If you've been following the news of late you'll know all about the concern that the Conficker worm is causing in security circles these days.
Conficker is believed to be the most widespread computer worm infection since SQL Slammer in 2003. The initial rapid spread of the worm has been attributed to the number of Windows PCs (estimated at 30%) which have yet to apply the Microsoft patch for the MS08-067 vulnerability.
By January 2009, the estimated number of infected computers ranged from almost 9 million to 15 million. [Wikipedia]
Due to the advanced nature of the worm, it is very difficult to detect, and I personally don't trust my Antivirus software to do so reliably. The idea of having my computer hijacked as a zombie in a huge botnet perturbs me, so finding out whether my computer is infected is important to me.
There are a number of symptoms you can look out for:
- Account lockout policies being reset automatically.
- Certain Microsoft Windows services such as Automatic Updates, Background Intelligent Transfer Service (BITS), Windows Defender and Error Reporting Services disabled.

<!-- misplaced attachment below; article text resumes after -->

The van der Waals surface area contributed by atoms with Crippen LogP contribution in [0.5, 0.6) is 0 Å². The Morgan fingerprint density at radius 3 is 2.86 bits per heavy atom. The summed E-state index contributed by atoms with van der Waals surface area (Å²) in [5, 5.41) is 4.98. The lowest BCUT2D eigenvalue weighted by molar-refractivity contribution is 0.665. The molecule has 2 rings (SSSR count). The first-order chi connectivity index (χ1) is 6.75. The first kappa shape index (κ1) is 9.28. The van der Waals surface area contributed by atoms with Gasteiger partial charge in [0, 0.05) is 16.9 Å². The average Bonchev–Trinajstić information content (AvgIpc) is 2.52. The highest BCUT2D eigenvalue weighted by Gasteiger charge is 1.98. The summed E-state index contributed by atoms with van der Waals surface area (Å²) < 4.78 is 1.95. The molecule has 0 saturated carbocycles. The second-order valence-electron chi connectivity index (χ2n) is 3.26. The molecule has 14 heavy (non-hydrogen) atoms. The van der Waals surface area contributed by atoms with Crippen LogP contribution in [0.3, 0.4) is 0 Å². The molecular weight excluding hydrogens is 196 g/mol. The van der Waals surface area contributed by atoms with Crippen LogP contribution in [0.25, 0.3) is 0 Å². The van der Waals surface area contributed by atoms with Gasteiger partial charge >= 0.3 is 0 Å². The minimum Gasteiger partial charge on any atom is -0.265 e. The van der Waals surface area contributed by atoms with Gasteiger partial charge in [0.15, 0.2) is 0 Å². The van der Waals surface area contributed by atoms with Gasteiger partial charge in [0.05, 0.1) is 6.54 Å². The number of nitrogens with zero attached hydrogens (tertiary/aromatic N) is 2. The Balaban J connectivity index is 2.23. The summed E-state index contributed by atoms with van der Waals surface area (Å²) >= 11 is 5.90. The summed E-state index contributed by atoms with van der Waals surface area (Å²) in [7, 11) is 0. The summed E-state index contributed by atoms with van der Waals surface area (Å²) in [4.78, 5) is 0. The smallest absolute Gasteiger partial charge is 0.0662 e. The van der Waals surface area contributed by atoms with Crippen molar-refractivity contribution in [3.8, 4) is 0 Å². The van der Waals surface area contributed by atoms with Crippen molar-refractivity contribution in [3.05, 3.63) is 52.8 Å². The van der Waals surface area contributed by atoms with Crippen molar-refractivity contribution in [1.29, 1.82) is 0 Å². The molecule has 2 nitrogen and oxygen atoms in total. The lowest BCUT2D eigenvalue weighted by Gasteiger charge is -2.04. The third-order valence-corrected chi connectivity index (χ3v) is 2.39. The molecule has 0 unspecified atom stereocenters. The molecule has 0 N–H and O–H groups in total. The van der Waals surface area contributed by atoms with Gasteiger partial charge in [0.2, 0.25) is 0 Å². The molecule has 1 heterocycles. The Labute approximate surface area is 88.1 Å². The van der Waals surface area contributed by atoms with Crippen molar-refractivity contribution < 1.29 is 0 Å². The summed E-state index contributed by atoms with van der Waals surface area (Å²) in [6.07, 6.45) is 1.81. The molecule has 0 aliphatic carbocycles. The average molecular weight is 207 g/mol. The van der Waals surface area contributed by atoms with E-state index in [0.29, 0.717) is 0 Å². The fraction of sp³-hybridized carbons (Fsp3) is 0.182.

- Domain controllers responding slowly to client requests.
- Congestion on local area networks.
- Web sites related to antivirus software or the Windows Update service becoming inaccessible.
That last item there has proven to be quite useful, as Joe Stewart of the Conficker Working Group has created an "eye chart" that can easily show you whether you are infected by relying on the worm's habit of blocking access to antivirus sites.
Basically he's set up a web page that displays logos directly from a number of antivirus vendor's web sites. If you can't see some of the images, you're probably infected as the worm blocked access to those sites. There is one caveat though: if you use a proxy server the test is useless, as the worm cannot block access through it.
Head on over to the Conficker Eye Chart and check your computer. After all, isn't it our duty to make sure we're not part of this criminal cabal?